Juan Mata returns to Stamford Bridge on Saturday in fine form for Manchester United and ready to show Jose Mourinho’s Chelsea what they’re missing. Louis van Gaal has worked hard to find a position for the Spanish playmaker but is now reaping the rewards, writes Adam Bate…
Juan Mata will remember this fixture from last season. With Chelsea 3-0 up against Manchester United midway through the second half, Jose Mourinho elected to withdraw Oscar. But the Blues boss turned to John Obi Mikel rather than the playmaker among his substitutes.
“To see him on the bench is weird,” said international team-mate Santi Cazorla at the time. “He should ask Mourinho to know why he does not trust him.” The conversation must have been brief. Mata left Chelsea for Manchester United in a £37.1million deal the following week.
Although David Moyes welcomed Mata as “one of the finest playmakers in the game today” upon his arrival, the Spain international could have been forgiven for thinking he’d traded one awkward situation for another. He’d made only a dozen appearances for United before Moyes was sacked.
When Ryan Giggs went with youngsters Tom Lawrence, James Wilson and Adnan Januzaj for United’s final home game of the season, Mata was back among the unused substitutes once again. More worryingly, there was a growing suspicion that he was in danger of becoming an anachronism.
Such is Mourinho’s reputation as a tactician that his unwillingness to put Mata at the heart of his Chelsea plans led to a complete rethink regarding the midfielder’s credentials. Having been Chelsea’s player of the year twice in a row, there was suddenly a more critical eye on his performances.
Despite an impressive goal return in his first few months at Old Trafford, the ongoing malaise added to the sense that Mata was another problem to be solved rather than the answer itself. Gary Neville expressed the thoughts of many when questioning whether the 26-year-old was “dynamic enough”.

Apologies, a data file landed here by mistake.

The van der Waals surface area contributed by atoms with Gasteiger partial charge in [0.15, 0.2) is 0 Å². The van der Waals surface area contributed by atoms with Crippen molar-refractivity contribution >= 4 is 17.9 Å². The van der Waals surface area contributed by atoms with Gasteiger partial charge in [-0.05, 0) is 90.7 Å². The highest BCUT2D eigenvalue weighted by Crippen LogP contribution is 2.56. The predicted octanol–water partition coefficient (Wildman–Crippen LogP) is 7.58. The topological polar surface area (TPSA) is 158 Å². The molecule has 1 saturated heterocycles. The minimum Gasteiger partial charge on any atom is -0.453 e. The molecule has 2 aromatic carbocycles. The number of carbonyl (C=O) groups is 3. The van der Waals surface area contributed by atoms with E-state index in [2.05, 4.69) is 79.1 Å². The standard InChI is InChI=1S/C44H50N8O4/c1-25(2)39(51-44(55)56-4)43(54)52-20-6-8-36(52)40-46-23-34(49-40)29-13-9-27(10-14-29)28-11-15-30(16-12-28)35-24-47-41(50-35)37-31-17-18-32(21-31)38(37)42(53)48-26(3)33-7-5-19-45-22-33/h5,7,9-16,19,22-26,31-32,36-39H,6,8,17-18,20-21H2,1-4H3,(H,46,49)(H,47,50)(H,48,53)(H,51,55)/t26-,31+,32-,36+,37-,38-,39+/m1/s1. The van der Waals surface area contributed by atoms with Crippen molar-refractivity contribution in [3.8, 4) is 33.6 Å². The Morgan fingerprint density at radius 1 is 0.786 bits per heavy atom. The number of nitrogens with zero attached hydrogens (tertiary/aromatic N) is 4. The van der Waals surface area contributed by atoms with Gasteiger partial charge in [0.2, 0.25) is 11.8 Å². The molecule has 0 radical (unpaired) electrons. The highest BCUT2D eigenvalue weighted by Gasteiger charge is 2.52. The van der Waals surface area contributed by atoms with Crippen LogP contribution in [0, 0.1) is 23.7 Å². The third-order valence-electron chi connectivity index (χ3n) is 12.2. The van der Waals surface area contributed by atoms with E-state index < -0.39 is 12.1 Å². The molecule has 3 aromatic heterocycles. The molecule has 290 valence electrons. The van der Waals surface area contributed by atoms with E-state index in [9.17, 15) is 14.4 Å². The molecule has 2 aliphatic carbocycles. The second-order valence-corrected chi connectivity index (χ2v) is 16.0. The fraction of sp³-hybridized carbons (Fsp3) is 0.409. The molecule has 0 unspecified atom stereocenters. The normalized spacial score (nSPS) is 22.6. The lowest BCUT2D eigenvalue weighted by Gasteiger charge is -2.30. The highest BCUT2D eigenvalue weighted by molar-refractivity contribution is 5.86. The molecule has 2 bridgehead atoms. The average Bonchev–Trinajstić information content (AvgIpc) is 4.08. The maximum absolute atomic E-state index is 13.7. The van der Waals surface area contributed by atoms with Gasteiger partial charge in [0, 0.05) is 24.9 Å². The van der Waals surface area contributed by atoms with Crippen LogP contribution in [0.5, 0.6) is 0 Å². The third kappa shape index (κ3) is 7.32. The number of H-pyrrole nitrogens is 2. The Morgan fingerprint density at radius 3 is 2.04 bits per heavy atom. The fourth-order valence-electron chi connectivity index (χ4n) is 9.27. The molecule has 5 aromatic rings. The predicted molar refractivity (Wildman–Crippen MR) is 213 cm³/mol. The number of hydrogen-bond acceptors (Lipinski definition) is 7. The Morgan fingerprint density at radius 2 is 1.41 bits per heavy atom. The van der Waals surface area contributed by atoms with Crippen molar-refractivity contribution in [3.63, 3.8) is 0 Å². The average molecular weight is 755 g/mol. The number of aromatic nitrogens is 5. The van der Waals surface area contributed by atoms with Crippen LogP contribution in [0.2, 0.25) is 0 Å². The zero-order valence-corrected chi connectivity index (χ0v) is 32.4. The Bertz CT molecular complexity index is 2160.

That feels a long time ago now. Mata showed just what he can contribute when he produced a man-of-the-match display in a 2-1 win over Liverpool last month, scoring both of United’s goals along the way – including a stunning volley to double the lead.
But perhaps even more significant for United boss Louis van Gaal was the cohesion within the team against an in-form Liverpool side. “We beat them with their own weapons,” said Van Gaal afterwards. “With the pressure on the ball.” Mata was an integral part of that.
With him currently keeping out Angel di Maria, the British record signing perceived as the solution to United’s lack of dynamism, this recent run of form must be regarded as a personal triumph for the ever-willing Spaniard. His work rate certainly stands up to scrutiny.
Mata is one of seven players to run over 30 kilometres in United’s last three games. However, having been withdrawn late on in the 4-2 win over Man City, he’s actually covered more ground per minute than the other six. More than the hard-running Ander Herrera. More than the fleet-footed Antonio Valencia.
There has been much talk about United’s combination play on the left wing being critical to the team’s resurgence but the balance on the right has been just as important, with Van Gaal constructing a trio that complements each other well. Mata finally has the system to support him.
The attacking forays of Valencia down the flank are stretching opponents and giving him space in which to work, while Herrera’s improving positional discipline means Mata has a team-mate close by on whom he can rely and indulge in the sort of neat interplay that has always been his forte.
For Van Gaal, it’s no accident. “I think Juan Mata is always one of my better players,” he said. “Always. Now he is playing as a false right-winger and the combination with Herrera and Valencia gives him more opportunities. I was looking for balance and now I have found a position for him.”
Not only has Mata scored eight Premier League goals at a better rate than he ever achieved at Chelsea, but he’s also creating opportunities for others. According to Opta, only Di Maria has fashioned more clear chances for United and Mata has done so in a far more efficient way – finding a team-mate with 82.2 per cent of his passes in the final third compared to the Argentine’s 69.4 per cent.
Mata has brought precision amid the energy around him. No wonder Van Gaal delivered his verdict on his new team shape with the satisfied smirk of a man who has solved a jigsaw puzzle when he didn’t even realise he was in possession of all the pieces. All that remains is to present the opus to his old friend Jose.
It’s a situation that the player will surely relish too and means Mata can return on a high to the club where he became a European champion in 2012. “Going back to Stamford Bridge for the first time will bring me plenty of good memories,” he said this week. “But obviously, our intention is to get the three points.
“The best thing is that we go to this game in a very good moment, with confidence.” And when Mata is playing with confidence in a team set up to give him a platform to perform, Chelsea fans know better than anyone that there’s no finer sight in the Premier League.